ABIT NF7-S

Review

posted 4/29/2003 by John Yan
other articles by John Yan
One Page Platforms: PC
Onboard features include audio, USB 2.0, firewire, and Ethernet connector. Two brackets are included for the extra USB and firewire ports. The onboard LAN is a 10/100 variety and while it’s more than enough for today’s needs I would’ve loved to see the gigabit LAN on this board also. Maybe I was just spoiled by the KD7-G but there’s nothing wrong with having a 10/100 as opposed to the gigabit one.

Besides just having a traditional ATX connector, ABIT has also included the 4 pin power connector predominant in the new Pentiums. Some power supplies now come with both the ATX and 4-pin connector so you can use either one you see fit.



The onboard audio consists of a 6-channel AC 97 codec. Also, real time AC-3 encoding is supported by the Soundstorm Technology. To my knowledge, only the nForce boards offer real time Dolby Digital encoding onboard. With the S/PDIF connector on the back you can use an optical cable, plug it into a Dolby Digital capable receiver, and get Dolby Digital signals from the board to experience 5.1 surround sound in movies and future games. You can, of course, get surround sound with games that have the EAX or some sort of 3D sound technology through regular analog connections to a speaker system such as the Logitech Z-680. I was surprised at how well the onboard sound worked and was rather impressed. I tried gaming with Game Voice and my friends heard me fine while we were engrossed in Madden and Medal of Honor. Of course the Z-680’s can make a lot of sounds cards sound good but overall I was rather pleased with the onboard sound solution on the NF7-S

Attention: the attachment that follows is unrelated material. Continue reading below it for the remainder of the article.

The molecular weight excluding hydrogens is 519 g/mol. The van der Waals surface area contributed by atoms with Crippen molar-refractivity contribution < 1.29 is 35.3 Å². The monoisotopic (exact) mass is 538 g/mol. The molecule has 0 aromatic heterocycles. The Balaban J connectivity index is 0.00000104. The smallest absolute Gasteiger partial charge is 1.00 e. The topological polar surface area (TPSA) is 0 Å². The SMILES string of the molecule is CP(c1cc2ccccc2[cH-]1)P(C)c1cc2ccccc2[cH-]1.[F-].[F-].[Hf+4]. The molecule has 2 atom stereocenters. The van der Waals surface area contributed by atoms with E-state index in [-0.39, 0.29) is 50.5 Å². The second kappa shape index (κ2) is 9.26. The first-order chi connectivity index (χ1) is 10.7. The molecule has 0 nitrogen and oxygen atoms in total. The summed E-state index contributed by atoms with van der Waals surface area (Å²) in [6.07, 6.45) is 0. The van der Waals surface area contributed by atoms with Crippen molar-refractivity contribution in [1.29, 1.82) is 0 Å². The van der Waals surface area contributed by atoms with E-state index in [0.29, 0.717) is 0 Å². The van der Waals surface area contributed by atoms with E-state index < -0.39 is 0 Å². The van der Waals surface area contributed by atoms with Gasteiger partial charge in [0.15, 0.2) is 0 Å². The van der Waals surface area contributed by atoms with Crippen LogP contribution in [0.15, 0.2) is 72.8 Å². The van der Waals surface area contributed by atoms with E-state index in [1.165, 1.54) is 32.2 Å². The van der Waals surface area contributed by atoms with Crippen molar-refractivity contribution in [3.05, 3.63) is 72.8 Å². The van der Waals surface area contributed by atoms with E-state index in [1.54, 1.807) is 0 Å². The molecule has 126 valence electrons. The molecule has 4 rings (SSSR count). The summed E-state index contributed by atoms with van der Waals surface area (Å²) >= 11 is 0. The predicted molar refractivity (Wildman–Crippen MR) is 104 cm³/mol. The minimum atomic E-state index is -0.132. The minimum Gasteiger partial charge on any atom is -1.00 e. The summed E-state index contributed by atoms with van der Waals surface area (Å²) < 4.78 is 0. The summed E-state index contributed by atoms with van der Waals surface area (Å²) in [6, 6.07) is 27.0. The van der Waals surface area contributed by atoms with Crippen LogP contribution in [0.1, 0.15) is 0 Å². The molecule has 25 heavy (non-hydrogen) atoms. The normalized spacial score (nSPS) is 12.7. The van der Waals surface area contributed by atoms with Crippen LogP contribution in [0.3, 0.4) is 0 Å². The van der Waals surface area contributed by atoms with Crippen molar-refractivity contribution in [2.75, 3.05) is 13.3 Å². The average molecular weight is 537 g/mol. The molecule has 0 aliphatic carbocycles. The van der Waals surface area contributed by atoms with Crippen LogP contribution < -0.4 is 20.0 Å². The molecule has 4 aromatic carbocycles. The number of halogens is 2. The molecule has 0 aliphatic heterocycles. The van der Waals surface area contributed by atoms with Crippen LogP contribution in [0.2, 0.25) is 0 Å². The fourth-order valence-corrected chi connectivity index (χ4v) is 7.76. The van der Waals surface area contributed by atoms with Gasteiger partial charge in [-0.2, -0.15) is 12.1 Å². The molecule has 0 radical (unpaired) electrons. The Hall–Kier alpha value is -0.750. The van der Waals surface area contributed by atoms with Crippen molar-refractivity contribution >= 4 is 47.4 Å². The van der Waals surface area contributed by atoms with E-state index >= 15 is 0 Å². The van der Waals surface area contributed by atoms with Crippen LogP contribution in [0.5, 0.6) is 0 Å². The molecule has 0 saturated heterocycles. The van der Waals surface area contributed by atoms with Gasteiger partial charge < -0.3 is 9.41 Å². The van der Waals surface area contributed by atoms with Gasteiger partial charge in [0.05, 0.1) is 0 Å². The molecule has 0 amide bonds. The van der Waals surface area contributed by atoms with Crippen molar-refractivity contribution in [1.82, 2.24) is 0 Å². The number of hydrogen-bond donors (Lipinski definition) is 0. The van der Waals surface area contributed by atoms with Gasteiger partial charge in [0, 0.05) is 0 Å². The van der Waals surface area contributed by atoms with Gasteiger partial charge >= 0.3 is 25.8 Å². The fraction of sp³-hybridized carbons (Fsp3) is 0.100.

If you have any dealings with ABIT at all, you’d know they were made famous for their overclocking features in the BIOS. ABIT has offered a lot of possibilities to tweak your system to however you like with plenty of options for overclockers. From voltages for various components to CPU speed you get to overclock your computer any way you like.

The layout of the board isn’t too bad. The only minor problem I had was the placement of the ATX connector. It’s sandwiched between the nForce2 chipset and the external connectors making the snaking of the ATX wires across several areas on the board. A placement of near the upper edge would’ve been much better as it would be less in the way. Four holes surround the CPU socket for larger heat sink fan combinations. Two LEDs, one red and one green, are located in the lower left giving you a visual status of the board. The red one will be lit when power is running through while the green one lights up when the system is powered up.
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